This relationship is usually rearranged into
* 1 + (a - l)x and used to calculate vapor-phase compositions in equilibrium with a particular liquid-phase composition (see Chap. 1),
Refer to Chap. 3 for a more detailed discussion of this nomenclature and its usage.
In simple distillation, the vapor leaving the still passes into a total condenser, and the liquid leaving the condenser passes into a product receiver. No reflux is returned to the still. The first vapor which leaves the still is richer in the lighter compo nent than the liquid originally present because the still acts as a single theoretical separation stage. As the process continues, the material remaining in the still becomes increasingly depleted in the lighter component, so the vapor leaving the still progressively contains larger amounts of the "heavy" component. Thus, the "product" in the receiver gets diluted with material which continuously becomes heavier.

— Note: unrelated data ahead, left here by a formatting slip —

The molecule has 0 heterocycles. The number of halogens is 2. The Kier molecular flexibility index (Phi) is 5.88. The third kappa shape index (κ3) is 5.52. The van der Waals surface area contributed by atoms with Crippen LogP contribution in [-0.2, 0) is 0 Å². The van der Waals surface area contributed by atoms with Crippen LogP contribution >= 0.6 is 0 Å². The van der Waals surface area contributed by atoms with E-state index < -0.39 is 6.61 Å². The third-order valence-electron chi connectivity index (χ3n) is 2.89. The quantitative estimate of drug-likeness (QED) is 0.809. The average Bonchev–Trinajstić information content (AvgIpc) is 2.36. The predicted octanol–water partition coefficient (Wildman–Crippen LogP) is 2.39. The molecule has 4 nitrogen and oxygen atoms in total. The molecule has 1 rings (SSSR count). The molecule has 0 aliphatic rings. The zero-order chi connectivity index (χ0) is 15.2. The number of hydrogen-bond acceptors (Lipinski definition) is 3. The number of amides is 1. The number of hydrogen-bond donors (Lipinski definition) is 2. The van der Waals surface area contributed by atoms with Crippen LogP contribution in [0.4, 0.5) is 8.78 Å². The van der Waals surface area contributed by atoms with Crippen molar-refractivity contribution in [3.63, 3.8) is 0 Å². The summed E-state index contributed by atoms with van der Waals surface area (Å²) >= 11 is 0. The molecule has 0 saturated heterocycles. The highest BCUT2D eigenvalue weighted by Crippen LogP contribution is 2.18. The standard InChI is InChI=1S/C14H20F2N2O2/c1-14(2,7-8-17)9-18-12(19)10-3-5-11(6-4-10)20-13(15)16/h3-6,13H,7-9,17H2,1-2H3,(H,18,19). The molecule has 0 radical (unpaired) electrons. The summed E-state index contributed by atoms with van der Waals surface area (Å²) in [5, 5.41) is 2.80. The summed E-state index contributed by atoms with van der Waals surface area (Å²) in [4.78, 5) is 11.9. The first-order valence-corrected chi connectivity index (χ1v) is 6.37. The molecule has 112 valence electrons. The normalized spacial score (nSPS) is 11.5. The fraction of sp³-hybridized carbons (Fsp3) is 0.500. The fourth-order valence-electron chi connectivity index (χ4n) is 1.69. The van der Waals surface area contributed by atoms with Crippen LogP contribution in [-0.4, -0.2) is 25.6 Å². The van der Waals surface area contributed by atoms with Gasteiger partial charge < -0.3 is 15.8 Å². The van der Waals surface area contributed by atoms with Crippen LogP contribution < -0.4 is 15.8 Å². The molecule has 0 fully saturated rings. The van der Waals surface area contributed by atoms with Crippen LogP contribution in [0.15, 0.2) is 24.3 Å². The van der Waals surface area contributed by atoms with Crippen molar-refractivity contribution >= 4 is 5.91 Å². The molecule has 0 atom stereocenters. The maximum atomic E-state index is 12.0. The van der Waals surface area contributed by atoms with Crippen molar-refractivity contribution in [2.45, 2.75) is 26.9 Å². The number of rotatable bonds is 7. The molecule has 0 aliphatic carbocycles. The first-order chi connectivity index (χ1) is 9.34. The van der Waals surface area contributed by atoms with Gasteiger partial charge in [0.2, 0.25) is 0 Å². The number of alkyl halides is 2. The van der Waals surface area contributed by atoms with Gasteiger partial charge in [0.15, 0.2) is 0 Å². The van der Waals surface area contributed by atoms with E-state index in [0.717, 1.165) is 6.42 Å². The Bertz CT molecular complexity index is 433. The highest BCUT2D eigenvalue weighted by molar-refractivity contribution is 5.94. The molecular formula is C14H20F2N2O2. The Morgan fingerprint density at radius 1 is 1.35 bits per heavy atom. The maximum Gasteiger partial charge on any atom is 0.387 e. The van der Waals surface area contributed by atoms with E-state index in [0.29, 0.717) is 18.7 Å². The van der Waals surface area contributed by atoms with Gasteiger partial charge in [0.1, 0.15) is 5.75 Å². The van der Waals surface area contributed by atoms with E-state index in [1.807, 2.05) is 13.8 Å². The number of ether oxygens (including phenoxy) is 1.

Lord Rayleigh (15) first analyzed such a system mathematically. With no reflux returning to the still, the rate at which the more-volatile component leaves the still is equal to the rate of change of composition in the still.
where dV = vapor rate, moles/h W = total moles in still
Differentiating Eq. (5.8),
Integrating this equation gives
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